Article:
Assessing Australia’s South Pacific guest worker programme

| April 10, 2018

Reports of further cuts in development aid in May’s Federal Budget have made the World Bank’s newly released study of Australia’s Pacific guest worker program even more timely.

The six-year-old program is one of the few in the world that explicitly links labour imports to economic development in the source country and so provides insights that have global value.

The reports suggests Pacific workers face more regulatory hurdles than backpackers but are more likely to return to their mostly rural employers and do send a large share of their income back home. The bottom line is that an expansion of the program could have a considerable positive economic impact in source countries.

For example, the net $100 million Tonga has received in remittances since the program began is about double Australian’s annual aid spending there. Expanding the program should be part of any new round of aid cuts.

The Seasonal Worker Programme (SWP) was initially introduced in 2012 following a four- year pilot scheme, which commenced in August 2008. It started off with a 12,000-worker cap for the initial four years of implementation, but this was removed in 2015, and a host of additional reforms aimed at addressing the demand-side constraints of the programme were introduced.

Since these reforms, the programme has expanded rapidly–with 6,166 workers arriving in FY17. The SWP is one of only a handful of migration schemes globally that maintains the explicit objective of contributing to the economic development of labor- sending countries.

The world bank paper assesses the extent to which the programme has met this objective, since it moved from a pilot into a fully-fledged scheme, although given the limited data availability and relatively small size of the SWP, it was not possible to measure its economic development impact in terms of Gross Domestic Product.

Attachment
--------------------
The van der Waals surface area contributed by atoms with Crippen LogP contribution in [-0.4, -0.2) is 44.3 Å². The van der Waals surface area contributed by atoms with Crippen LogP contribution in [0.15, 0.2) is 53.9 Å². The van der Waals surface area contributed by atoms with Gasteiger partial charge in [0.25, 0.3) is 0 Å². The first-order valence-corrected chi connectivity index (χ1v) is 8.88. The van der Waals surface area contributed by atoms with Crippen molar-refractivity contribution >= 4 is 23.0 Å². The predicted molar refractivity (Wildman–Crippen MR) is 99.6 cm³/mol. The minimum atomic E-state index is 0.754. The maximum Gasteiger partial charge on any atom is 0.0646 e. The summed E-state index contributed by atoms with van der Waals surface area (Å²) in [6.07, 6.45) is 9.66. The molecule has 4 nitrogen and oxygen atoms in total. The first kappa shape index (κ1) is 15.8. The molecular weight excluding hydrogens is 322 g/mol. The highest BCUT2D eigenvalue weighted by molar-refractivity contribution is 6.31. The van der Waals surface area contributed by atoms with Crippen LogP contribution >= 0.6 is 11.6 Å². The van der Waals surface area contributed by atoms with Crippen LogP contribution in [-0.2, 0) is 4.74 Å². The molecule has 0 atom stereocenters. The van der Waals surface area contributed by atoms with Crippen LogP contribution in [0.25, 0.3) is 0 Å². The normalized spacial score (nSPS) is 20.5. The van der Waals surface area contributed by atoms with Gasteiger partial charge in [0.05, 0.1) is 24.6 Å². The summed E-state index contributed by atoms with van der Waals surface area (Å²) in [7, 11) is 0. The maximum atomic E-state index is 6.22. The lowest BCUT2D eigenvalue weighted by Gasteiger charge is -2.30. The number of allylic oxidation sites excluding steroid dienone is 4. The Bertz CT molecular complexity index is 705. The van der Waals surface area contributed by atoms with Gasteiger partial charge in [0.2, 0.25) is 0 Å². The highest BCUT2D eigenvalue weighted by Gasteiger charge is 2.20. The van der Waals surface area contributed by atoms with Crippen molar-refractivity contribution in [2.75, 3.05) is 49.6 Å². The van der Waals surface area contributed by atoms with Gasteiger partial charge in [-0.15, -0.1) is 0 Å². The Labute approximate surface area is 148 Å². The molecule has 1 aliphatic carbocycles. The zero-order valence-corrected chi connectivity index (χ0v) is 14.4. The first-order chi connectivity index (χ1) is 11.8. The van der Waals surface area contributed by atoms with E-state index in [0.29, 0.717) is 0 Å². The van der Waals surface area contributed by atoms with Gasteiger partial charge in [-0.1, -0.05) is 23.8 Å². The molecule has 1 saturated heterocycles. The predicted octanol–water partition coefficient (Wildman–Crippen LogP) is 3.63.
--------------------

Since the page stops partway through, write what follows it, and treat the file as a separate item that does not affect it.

As a result, the report primarily focuses on measuring the development impact of the programme in terms of its income effects at the individual, household, community and aggregate level.

What impact does the programme have for individual workers?

Some participating workers are employed prior to departure, but the majority (65 per – cent) are not, and for these workers the scheme represents an opportunity to fulfil their productive potential. The income gains vary by country but, in all cases, represent a significant increase on their earning potential back home.

The Pacific-wide factor increase on income is 4.3, while it stands as high as 5.6 in the case of Tonga. Over a six-month employ ment stint, the average Pacific seasonal worker is remitting approximately A$2,200 while in Australia and transferring A$6,650 in savings home at the end of their stay.

While the vast majority (86 percent) of Pacific seasonal workers are remitting money home, a large number are using costly money transfer operators, which capture a higher percentage of their earnings in fees.

More women are benefiting from the SWP but, proportionally, their representation remains low (14.4 percent) and the same as when the programme was introduced. Female workers in the SWP are earning slightly less than men, but remitting more. This is despite them having a higher mean level of education than the male workers participating in the SWP.

Only 42 percent of Pacific seasonal workers have the opportunity to take part in the formal Add-on Skills Training, however, a much larger proportion learn skills on the job. A vast majority (91 percent) of the seasonal workers surveyed felt the skills they had learned in Australia would improve their employment prospects upon return.

Given the substantial wage gains and skills obtained in Australia, Pacific seasonal workers reported being very satisfied with their experience in Australia.

What does the programme mean for participating households?

At the household level, the programme has a significant impact on savings, but not income, excluding earnings from the SWP. In Tonga, for example, SWP households had 169 percent more savings per capita than non-participating households. The lack of a significant impact on per capita income is probably a result of the relatively low level of investment due to the lack of sound business opportunities.